Background Numerous microbicides that inactivate Chlamydia trachomatis in vitro have failed to prevent transmission of this pathogen in the pigtailed macaque cervical challenge model. Since C trachomatis replicates in endocervical columnar epithelium but not in the squamous vaginal epithelium, we tested whether a cervical barrier would improve protection when used in conjunction with an otherwise non-protective microbicide.
Methods Miniature diaphragm-like cervical barriers were manufactured and provided by ReProtect, Inc. BufferGel, previously found ineffective in this model when used alone, was also provided by ReProtect, Inc. Twenty-four pigtailed macaques were randomly assigned to one of three study arms: cervical barrier device alone; cervical barrier with BufferGel; or no barrier device and no gel (control arm). Eight animals were enrolled in each arm. Each macaque underwent baseline exam, product administration if applicable, cervical challenge with C. trachomatis (E: 5×105 IFU), and weekly follow-up exams for 5 weeks. Chlamydia challenge occurred within 30 min of baseline exams. Cervical barrier devices were removed from all test macaques 18 h after insertion. Each exam included cervicovaginal colposcopy, vaginal pH and cervical swabs for chlamydia detection (culture and NAAT: GenProbe Aptima Combo2). Blood for serum antibody testing was collected at baseline and weeks 2 though five post-inoculation.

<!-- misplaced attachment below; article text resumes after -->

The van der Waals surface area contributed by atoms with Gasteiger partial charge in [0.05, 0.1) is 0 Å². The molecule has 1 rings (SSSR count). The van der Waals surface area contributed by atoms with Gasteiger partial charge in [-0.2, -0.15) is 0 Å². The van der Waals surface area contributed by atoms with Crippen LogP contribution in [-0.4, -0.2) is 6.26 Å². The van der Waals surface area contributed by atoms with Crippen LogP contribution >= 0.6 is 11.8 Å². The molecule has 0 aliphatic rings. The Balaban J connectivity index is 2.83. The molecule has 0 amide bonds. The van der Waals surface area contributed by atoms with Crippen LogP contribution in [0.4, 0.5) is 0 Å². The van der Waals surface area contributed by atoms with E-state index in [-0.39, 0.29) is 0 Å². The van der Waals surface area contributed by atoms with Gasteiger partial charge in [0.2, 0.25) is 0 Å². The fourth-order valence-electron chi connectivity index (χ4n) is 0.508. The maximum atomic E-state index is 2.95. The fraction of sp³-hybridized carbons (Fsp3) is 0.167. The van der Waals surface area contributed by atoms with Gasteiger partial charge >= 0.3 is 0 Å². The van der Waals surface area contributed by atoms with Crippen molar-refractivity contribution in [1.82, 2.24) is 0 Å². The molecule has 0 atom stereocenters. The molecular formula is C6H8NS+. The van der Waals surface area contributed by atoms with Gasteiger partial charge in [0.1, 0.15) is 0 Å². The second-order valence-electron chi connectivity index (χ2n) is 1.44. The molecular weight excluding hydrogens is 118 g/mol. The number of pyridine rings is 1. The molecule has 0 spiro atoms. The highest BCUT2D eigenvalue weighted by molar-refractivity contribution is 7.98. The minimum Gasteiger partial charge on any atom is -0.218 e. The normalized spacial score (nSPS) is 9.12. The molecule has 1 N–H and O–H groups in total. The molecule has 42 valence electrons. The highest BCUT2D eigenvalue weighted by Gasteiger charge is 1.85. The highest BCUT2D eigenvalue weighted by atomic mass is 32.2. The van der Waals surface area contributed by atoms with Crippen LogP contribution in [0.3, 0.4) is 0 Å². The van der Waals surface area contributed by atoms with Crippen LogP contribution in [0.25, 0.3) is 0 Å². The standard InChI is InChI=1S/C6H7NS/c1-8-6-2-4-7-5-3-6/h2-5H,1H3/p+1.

Results Detection of chlamydial infection is detailed in the Abstract O4-S2.04 table 1 below. Colposcopic exams were comparable across each of the three test arms of the study, and thus did not detect toxic effects of the gel or the cervical barrier. Baseline vaginal pH was somewhat higher in the No Product arm than in either of the test arms. After chlamydial challenge and throughout the duration of the study, mean vaginal pH remained lowest in the barrier with BufferGel arm, but were similar (within 1 pH unit) in all three study arms.
Conclusions In this pilot study, a cervical barrier used alone provided little or no protection, but the barrier used with BufferGel reduced transmission by 50% (p=0.08). These results should encourage further study of the ability of a cervical barrier combined with a microbicide to provide greater protection against sexually transmitted infections than either used alone.
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